THE MIGHTY EGG and CHD
Myths and Facts
The egg, one of nature’s near perfect foods, has received negative attention in recent years and reductions in egg consumption have been widely recommended to lower blood cholesterol levels and prevent coronary artery disease (CHD). Taking a closer look however, many of the studies that were conducted did not find a correlation with the cholesterol found in eggs to CHD.
In these studies many factors were not taken into account, such as the levels of fats and saturated fats that the participants consumed on a daily basis. Let’s remember that all of these things; fats, saturated and unsaturated (along with salts and sugars), cholesterol including low density lipoprotein (bad cholesterol) and high density lipoprotein (good cholesterol) are all essential for our bodies. They are all used to maintain the daily functions our bodies perform. The problems come from elevated levels of many of these in an individual’s daily diet.
The egg yolk though feared, actually contains an abundance of vitamins including the 4 essential fat soluble vitamins that help your body function, healthy fatty acids, all the essential amino acids required and various minerals. Tossing out the egg yolk, means you lose 100% of the fat soluble vitamins contained in eggs. A,D,E,K and carotenoids. You may ask yourself what the fat soluble vitamins actually do, and the truth is they do much more than you can imagine. Fat soluble vitamins boost your immune system, reduce risk of cancer, keep your bones, teeth and skin healthy, support the thyroid gland, reduce the damaging effects of diabetes, and promote healthy growth in children to list but a few.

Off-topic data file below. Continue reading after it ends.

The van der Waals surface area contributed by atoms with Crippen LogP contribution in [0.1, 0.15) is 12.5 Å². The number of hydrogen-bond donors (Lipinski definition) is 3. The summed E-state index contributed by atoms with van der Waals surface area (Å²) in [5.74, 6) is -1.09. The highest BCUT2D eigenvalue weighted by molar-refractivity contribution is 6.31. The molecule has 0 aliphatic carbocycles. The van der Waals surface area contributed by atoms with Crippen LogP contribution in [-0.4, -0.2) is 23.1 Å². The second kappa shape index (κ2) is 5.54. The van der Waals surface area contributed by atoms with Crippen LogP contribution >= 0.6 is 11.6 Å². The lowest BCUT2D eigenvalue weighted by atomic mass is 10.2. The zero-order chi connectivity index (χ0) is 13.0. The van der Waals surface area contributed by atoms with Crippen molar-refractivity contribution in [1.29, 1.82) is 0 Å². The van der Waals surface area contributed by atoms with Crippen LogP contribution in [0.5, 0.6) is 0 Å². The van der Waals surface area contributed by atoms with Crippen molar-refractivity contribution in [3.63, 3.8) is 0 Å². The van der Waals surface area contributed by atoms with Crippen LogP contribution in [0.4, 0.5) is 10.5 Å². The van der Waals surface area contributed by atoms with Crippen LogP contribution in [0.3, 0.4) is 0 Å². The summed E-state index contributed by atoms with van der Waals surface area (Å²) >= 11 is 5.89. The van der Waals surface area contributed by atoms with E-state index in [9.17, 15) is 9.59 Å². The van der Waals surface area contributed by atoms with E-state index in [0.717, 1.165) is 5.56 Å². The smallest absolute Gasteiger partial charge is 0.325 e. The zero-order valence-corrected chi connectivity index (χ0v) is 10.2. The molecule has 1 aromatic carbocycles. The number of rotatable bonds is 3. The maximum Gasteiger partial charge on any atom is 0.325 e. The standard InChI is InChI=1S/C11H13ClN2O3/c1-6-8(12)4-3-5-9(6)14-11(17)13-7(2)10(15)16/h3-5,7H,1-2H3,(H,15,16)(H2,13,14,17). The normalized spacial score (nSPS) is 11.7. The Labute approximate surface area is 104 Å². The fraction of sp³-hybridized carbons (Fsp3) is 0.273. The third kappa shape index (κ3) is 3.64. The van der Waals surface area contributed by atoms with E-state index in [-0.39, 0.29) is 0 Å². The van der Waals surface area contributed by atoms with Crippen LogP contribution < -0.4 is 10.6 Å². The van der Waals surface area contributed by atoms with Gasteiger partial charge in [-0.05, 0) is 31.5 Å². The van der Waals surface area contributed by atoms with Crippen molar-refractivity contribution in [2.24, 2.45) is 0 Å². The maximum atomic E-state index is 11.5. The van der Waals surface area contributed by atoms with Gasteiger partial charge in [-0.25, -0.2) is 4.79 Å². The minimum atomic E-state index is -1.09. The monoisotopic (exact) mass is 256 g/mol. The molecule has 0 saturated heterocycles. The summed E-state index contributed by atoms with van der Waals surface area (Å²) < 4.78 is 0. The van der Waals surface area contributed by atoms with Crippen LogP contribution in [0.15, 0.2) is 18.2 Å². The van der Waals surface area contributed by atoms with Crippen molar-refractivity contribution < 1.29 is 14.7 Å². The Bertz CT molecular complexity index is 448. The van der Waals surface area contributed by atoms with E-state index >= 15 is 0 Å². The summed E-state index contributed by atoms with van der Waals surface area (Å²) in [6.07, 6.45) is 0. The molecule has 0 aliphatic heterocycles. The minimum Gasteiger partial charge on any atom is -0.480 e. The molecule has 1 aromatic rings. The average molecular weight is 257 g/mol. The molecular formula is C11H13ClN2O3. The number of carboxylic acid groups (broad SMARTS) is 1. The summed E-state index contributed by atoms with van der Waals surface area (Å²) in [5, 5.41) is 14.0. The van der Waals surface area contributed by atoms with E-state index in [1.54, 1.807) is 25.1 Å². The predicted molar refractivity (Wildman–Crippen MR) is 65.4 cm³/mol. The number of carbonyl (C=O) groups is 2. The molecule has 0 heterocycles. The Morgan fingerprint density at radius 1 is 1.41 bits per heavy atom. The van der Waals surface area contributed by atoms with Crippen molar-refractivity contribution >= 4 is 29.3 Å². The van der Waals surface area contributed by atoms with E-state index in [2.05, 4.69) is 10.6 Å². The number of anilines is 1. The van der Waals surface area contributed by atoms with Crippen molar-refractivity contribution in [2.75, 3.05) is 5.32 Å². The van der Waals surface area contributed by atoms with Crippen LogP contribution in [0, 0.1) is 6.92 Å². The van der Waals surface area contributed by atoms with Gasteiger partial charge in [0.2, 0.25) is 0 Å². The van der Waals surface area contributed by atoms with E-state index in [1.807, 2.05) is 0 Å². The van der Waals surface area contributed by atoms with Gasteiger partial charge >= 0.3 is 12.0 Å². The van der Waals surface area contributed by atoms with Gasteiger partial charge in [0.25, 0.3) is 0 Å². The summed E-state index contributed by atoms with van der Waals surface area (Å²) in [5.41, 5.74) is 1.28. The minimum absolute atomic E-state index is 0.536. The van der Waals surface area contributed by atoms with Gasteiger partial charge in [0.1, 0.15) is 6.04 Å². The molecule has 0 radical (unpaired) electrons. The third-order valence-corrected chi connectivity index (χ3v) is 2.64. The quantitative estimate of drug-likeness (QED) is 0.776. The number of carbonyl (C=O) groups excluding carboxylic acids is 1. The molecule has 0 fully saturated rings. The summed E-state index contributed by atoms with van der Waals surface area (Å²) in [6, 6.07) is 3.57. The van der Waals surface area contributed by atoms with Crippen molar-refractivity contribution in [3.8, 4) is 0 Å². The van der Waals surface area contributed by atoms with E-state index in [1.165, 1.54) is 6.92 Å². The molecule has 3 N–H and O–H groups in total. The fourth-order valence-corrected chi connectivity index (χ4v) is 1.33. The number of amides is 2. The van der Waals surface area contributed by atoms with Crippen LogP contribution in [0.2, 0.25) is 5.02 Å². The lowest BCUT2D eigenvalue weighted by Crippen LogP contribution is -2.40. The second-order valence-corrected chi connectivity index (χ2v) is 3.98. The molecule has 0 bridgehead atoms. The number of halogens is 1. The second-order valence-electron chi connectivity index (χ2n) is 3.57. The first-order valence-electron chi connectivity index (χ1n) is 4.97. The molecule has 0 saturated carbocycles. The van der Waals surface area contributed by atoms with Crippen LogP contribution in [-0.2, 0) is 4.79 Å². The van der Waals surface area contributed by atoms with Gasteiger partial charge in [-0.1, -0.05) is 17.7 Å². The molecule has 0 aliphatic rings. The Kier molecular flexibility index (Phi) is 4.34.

To avoid elevations in blood cholesterol and reduce CHD risk the public has been advised to consume no more than 300mg per day of cholesterol and limit consumption of eggs, which contain about 213mg of cholesterol per egg. However eggs contain many nutrients besides cholesterol, including unsaturated fats, essential amino acids, folate and other B vitamins. In addition, consumption of eggs instead of carbohydrate-rich foods may raise high-density lipoprotein (HDL) cholesterol levels and decrease blood glycemic and insulinemic responses.
So unless you have a prior heart condition, there’s no need to dispose of the yolk, and as long as your diet is relatively clean and you stay away from processed and fast foods you have little to fear from the egg.
Turo Gamez NSCA-CPT
were, b. f. JAMA Network | JAMA | A Prospective Study of Egg Consumptionand Risk of Cardiovascular Diseasein Men and Women. JAMA Network | JAMA | Home. Retrieved February 4, 2013, from http://jama.jamanetwork.com/article.aspx?articleid=189529
Baechle, T. R., & Earle, R. W. (2000). Nutrition Factors in Health and Performance. Essentials of strength training and conditioning (2nd ed., pp. (.,)). Champaign, Ill.: Human Kinetics.